OUT: Sunday Column September 07, 2008

Choice for wildlife lovers

DON ZIPPERT/Special to the Daily Sentinel
WHETHER IT’S A DAY CHASING blue (also known as dusky) grouse, pheasant, doves or even the ever-elusive chukar, there are few finer ways to spend some time in Colorado’s wild country.

A significant group of retired Colorado Division of Wildlife employees have signed a letter supporting Rep. Mark Udall (D-Colorado) in his bid for the U.S. Senate.

The list of nearly 80 supporters includes two former DOW directors, John Mumma and Perry Olson, along with a wide diversity of terrestrial and aquatic biologists, conservation specialists and other field personnel with more than 2,000 years of accrued experience in wildlife management.

The letter cites Udall’s record of supporting scientifically based wildlife management policies, building coalitions among hunters and anglers and being a leader in seeking possible answers to global climate change.

“... we believe wildlife and wildlife habitat are at a crucial crossroads in Colorado,” the letter states. “It is our objective to ensure that the future of wildlife resources, the traditions of hunting, angling and the right to bear arms are protected.”

Also mentioned is Udall’s push for responsible energy development, a point of key interest in western Colorado where energy development is affecting vital wildlife habitat.

“Energy development is here, we’re not looking to stop it,” said John Woodling of Grand Junction, a former
DOW water quality specialist. “But it would be a nice thing to be able to save for the next couple of generations the same outdoor opportunities we have now. The way things are going now, that’s not going to happen.

“If we want to have anything left, we have to some involvement at the federal level to have the opportunity to protect our resources.”

DOVE, CHUKAR SEASON OPEN —  It’s upland bird season, the fall’s first fling for shotgunners eager to try out their best camouflage and worst shooting habits, the ones they’ve kept hidden for a year now.

There are grouse to chase and chukars to stalk and doves to, well, miss, is what most of us do when it comes to dove hunting.

It’s not for show that shotgun shells come 12 to the box, and that’s still not enough for the “average” dove hunter, if there is such a thing.

The best dove shooter I ever witnessed was a retired Air Force jet fighter pilot who invariably picked up his 15-bird limit in the still-cool hours of Saturday morning so he could relax in the shade and listen to the radio broadcast of University of Colorado football games. While he kept score of the game, he also kept score of our shooting while we punched holes in the robin’s egg-blue sky of eastern Colorado.

This year, the Division of Wildlife and the U.S. Fish and Wildlife Service are cooperating on a statewide dove-banding program that earlier this summer wrapped aluminum leg bands on more than 700 mourning doves.

Similar to the leg bands found on waterfowl, these numbered bands will help biologists determine annual survival rate and harvest rates as well as where doves are harvested. Other states have similar programs and hunters might harvest doves with those bands.

The DOW cautions hunters to check their doves for bands. Given the relative size of a dove’s leg, you can imagine the bands aren’t very big and might be overlooked.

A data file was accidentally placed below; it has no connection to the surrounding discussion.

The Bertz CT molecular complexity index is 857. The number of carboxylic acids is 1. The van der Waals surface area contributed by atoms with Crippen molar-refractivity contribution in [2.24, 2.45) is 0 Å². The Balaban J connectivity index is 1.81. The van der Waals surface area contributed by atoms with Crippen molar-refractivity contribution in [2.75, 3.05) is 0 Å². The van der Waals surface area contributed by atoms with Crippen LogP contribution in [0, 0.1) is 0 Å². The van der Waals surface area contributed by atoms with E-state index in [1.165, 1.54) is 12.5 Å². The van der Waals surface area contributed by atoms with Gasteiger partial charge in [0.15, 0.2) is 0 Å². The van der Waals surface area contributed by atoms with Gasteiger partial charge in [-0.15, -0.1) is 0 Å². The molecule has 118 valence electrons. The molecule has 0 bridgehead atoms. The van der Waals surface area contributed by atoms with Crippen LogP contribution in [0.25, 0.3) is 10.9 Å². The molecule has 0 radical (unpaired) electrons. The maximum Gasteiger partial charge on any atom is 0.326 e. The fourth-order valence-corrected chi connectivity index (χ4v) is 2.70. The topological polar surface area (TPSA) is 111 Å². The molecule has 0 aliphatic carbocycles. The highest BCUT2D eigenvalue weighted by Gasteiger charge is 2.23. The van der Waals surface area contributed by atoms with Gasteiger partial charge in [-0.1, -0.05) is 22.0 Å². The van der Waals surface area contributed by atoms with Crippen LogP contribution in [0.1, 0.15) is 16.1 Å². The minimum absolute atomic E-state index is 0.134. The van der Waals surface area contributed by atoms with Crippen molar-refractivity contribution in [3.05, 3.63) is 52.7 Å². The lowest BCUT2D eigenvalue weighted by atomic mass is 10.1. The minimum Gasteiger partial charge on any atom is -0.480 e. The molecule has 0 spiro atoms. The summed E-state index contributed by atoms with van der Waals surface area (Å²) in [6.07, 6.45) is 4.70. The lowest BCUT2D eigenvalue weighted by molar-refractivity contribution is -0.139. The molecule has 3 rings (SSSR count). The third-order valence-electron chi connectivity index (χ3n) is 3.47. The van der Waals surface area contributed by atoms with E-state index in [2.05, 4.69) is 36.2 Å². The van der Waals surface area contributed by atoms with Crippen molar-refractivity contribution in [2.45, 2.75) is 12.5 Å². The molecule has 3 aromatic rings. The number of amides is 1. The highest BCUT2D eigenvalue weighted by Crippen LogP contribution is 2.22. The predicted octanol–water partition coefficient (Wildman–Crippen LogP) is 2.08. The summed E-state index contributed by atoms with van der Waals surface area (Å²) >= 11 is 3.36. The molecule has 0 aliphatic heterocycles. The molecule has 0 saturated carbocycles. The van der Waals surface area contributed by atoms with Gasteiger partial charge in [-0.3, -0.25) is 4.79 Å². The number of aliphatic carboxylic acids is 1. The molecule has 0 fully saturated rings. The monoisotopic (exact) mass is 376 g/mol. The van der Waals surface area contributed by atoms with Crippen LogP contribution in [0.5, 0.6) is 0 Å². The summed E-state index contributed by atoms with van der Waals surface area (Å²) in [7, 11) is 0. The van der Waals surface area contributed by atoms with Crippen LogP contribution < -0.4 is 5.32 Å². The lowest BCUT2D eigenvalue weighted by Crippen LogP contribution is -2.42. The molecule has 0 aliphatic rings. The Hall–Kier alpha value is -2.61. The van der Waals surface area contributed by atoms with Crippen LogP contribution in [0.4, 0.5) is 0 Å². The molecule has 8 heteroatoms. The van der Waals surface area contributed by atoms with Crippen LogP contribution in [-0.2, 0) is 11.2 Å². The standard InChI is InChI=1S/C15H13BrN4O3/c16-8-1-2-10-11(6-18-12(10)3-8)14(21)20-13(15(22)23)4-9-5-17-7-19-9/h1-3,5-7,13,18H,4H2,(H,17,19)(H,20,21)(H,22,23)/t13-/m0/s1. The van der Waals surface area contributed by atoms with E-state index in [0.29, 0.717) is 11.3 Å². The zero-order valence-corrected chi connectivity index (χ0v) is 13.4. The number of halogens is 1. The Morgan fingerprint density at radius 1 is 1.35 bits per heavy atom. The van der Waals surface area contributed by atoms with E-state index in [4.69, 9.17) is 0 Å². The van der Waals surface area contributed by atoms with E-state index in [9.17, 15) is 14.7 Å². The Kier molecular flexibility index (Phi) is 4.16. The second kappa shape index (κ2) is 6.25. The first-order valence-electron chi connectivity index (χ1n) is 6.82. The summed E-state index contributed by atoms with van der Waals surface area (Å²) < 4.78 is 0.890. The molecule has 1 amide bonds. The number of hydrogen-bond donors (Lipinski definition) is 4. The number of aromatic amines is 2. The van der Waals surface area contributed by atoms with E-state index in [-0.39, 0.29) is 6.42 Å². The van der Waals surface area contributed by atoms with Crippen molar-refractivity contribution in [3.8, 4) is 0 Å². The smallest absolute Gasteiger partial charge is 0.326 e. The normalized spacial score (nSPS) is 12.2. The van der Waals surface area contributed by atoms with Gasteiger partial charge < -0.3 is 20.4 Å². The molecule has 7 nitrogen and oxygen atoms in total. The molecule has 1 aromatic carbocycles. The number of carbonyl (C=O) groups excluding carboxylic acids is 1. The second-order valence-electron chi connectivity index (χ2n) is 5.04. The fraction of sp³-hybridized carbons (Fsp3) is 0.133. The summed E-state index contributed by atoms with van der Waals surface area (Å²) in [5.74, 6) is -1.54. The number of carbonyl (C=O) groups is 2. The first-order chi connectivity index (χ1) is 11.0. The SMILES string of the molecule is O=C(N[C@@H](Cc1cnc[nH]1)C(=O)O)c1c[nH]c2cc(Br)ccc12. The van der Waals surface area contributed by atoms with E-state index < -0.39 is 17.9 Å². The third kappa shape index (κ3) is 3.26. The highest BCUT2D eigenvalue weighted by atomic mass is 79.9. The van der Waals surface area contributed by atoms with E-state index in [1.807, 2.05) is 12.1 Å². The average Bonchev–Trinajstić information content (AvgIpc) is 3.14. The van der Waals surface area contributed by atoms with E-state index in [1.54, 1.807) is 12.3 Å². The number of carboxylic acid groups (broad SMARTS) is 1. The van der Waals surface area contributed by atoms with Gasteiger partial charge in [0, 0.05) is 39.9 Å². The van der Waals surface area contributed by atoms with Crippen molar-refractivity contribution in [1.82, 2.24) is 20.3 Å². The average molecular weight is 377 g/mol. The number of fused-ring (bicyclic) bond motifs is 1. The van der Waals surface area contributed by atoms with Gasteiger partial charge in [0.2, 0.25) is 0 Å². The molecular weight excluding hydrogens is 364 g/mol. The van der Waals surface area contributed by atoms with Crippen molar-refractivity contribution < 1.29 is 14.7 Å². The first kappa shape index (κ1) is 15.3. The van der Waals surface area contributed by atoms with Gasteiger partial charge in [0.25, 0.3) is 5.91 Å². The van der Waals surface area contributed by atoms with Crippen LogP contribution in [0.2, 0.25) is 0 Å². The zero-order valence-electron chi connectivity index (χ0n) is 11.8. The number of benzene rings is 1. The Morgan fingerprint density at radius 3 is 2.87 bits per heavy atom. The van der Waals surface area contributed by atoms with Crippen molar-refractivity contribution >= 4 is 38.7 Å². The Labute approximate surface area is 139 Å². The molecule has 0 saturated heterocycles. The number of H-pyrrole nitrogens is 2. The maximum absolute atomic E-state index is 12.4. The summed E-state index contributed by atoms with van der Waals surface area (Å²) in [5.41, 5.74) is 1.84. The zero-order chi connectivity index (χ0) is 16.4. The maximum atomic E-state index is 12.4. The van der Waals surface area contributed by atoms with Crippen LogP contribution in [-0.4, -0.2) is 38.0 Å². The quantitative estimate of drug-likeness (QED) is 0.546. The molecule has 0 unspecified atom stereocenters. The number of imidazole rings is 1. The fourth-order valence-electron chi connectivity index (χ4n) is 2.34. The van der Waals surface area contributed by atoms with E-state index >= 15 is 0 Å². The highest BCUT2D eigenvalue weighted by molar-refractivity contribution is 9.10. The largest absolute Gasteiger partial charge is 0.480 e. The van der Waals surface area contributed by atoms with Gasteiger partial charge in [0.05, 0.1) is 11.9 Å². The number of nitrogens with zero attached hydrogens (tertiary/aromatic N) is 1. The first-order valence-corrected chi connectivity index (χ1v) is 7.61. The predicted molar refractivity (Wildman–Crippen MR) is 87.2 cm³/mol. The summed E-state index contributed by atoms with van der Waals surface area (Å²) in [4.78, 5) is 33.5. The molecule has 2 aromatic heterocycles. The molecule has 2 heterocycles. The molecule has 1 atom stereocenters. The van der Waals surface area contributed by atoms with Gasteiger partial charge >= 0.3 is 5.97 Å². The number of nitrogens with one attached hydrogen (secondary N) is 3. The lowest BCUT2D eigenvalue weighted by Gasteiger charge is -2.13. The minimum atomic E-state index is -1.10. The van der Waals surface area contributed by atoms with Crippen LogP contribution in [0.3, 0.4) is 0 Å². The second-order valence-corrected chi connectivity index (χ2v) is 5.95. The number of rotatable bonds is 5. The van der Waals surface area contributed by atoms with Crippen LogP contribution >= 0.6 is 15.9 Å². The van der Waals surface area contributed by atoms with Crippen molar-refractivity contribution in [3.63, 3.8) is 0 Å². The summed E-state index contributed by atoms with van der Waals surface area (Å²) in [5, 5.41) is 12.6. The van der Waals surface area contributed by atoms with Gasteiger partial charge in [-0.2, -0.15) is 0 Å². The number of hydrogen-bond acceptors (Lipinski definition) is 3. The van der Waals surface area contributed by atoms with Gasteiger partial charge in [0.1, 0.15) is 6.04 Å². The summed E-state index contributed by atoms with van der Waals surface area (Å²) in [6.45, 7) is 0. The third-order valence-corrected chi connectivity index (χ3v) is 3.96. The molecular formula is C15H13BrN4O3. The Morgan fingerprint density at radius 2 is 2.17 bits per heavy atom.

Any hunter harvesting or finding a leg-banded dove is requested to report the number to the Federal Bird Banding Laboratory at http://www.reportband.gov or call 800-327-BAND.

Dove hunters also are likely to encounter the Eurasian collared dove, an non-native immigrant which hopped from the Bahamas to Florida in 1980s and since have spread across the country.

Last year, the Colorado Wildlife Commission approved a special Eurasian collared-dove hunting season that extends from Dec. 1 through Feb. 29, long after most of the thin-skinned doves have fled for warmer climes south.

Because Eurasian collared doves are an unwanted exotic species, and in some cases are known to pull off up to six broods a year, there is no bag limit. However, birds must be kept fully feathered in the field or during transport for identification purposes.

Truly hard-core bird hunters are those who scramble the dry rocky slopes for chukar partridge. Western Colorado offers excellent chukar hunting — although you should invest in good pair of boots and a tireless dog.

A sense of humor helps, too.

“(District Wildlife Manager) Paul Creeden says the first time you hunt chukars is for fun, the second time is
for revenge,” said Stephanie Duckett, DOW terrestrial biologist for the Grand Junction area.

Many of the canyons along the Book Cliffs hold chukars, thanks to recent transplants by the DOW. In both 2004 and 2005, 200 birds were trapped in Death Valley, Calif., and released in western Colorado, Duckett said.

“We wanted survivors to improve the (genetics of) local populations,” she explained.

Chukars are an under-utilized resource, flying under the radar of most bird hunters.

“People always call me to ask where to go pheasant hunting and I tell them to forget it and go after chukars,” she said. “They’re on public land and it’s easy to get out and see some.”

Among her best bets would be the Book Cliffs, Baxter Pass, near Cameo and along Nine Mile Hill southwest of Grand Junction.

Local chukar flocks are doing well, Duckett said.

“We saw a lot of movement this spring and have spotted some birds in the traditional spots as well as some odd spots, like around Whitewater,” she said. “They appear to have wintered well, although this last winter might have been sort of rough on them.”

Another favorite spot is the Gunnison Gorge, where an early fall cast-and-blast trip can result in a double hook-up of fall-run browns and elusive chukars.


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